24. Broadening Your Horizons

You don’t want to be in a rut in your mid-twenties. Expose yourself to the unfamiliar, learn about other cultures, pick up some new hobbies, try new things, travel if you can, watch documentaries. Do things that teach you and challenge you.

25. Networking

Everyone needs to network in some way. Make an effort to meet people in your field so you have connections for the future, and cultivate working friendships with these people. You won’t regret creating a web of people in your profession or interests.

Image via Unsplash

  • Rebecca Ann

    As a 30 year old, I definitely agree with this list! And am willing to admit that there are some things that I was doing at 25, and a few I only just recently started. Overall though, having a grip on at least most of these things will help with that “I’m a real adult with my life together” feeling, and it’s so great!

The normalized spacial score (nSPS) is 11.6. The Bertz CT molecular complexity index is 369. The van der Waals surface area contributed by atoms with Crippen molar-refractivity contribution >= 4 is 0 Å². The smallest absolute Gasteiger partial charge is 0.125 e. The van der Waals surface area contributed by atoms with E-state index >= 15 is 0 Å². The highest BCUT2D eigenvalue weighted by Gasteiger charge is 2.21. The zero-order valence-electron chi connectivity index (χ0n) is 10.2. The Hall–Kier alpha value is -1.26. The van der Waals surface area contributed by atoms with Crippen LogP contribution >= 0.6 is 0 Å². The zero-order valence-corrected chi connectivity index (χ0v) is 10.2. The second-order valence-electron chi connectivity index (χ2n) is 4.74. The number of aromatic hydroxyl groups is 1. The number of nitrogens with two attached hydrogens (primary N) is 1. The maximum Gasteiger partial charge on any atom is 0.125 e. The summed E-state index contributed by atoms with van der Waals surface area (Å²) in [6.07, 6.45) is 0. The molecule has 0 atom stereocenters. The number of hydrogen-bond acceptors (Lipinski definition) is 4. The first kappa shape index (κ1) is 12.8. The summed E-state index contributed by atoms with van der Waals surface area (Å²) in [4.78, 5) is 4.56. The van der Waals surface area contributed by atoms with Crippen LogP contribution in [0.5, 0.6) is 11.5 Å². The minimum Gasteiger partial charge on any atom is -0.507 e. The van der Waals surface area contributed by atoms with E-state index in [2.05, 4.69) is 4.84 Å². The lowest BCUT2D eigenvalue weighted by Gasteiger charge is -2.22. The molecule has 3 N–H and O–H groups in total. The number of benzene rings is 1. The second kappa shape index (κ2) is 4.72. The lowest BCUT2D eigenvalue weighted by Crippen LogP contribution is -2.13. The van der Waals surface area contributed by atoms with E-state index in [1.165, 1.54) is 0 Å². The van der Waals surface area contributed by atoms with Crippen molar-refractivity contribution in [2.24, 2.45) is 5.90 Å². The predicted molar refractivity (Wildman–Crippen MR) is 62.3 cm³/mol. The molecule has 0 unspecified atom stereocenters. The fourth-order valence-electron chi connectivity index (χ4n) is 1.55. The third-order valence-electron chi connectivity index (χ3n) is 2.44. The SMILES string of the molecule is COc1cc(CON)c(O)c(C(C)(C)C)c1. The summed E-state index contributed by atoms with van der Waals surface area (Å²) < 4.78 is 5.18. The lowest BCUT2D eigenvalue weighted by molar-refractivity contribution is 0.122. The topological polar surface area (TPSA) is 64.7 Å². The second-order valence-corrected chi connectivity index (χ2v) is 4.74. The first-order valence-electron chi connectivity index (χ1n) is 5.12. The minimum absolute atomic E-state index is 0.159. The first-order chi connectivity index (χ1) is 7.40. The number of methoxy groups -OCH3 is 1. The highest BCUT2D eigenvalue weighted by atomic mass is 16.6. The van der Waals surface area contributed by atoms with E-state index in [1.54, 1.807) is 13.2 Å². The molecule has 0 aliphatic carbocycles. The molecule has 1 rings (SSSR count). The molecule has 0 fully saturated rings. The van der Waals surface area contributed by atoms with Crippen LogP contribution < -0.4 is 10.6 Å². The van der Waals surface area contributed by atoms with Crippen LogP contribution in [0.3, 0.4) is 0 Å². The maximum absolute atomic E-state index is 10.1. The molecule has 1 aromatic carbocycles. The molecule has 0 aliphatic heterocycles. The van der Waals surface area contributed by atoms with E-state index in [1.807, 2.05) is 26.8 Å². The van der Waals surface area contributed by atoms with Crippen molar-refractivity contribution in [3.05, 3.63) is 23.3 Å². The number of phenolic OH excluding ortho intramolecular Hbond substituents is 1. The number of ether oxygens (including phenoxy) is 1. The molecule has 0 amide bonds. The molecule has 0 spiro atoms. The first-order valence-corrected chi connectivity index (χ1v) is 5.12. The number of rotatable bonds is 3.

• Emily

    I agree with everything on here except number one. The cavalier “pay your own phone bill” line is not the single most important way to adult, and honestly is getting boring. I’m over people telling me I need to pay every single one of my bills to be an adult. My parents pay my phone bill because they want to. They know I’m young, that I’m on my own, and they like feeling like they can help take pressure off me. I get that plenty of parents need their kid to take over the phone bill at some point, but if that’s not the case, why wouldn’t I use that money towards my savings goals or paying off debt? I’m not going to pass up on financial resources just because “adulting means refusing help and paying for everything yourself.”

    Love the list, but want other people (like me) who have the privilege of enthusiastic parental help to not feel like less of an adult because of it!

    • Mj D’Arco

      Agreed 100% and oh mom also gets me grocery stores gift cards because she wants to treat me.. am I less of an adult because of it? ~eyeroll

      • Anni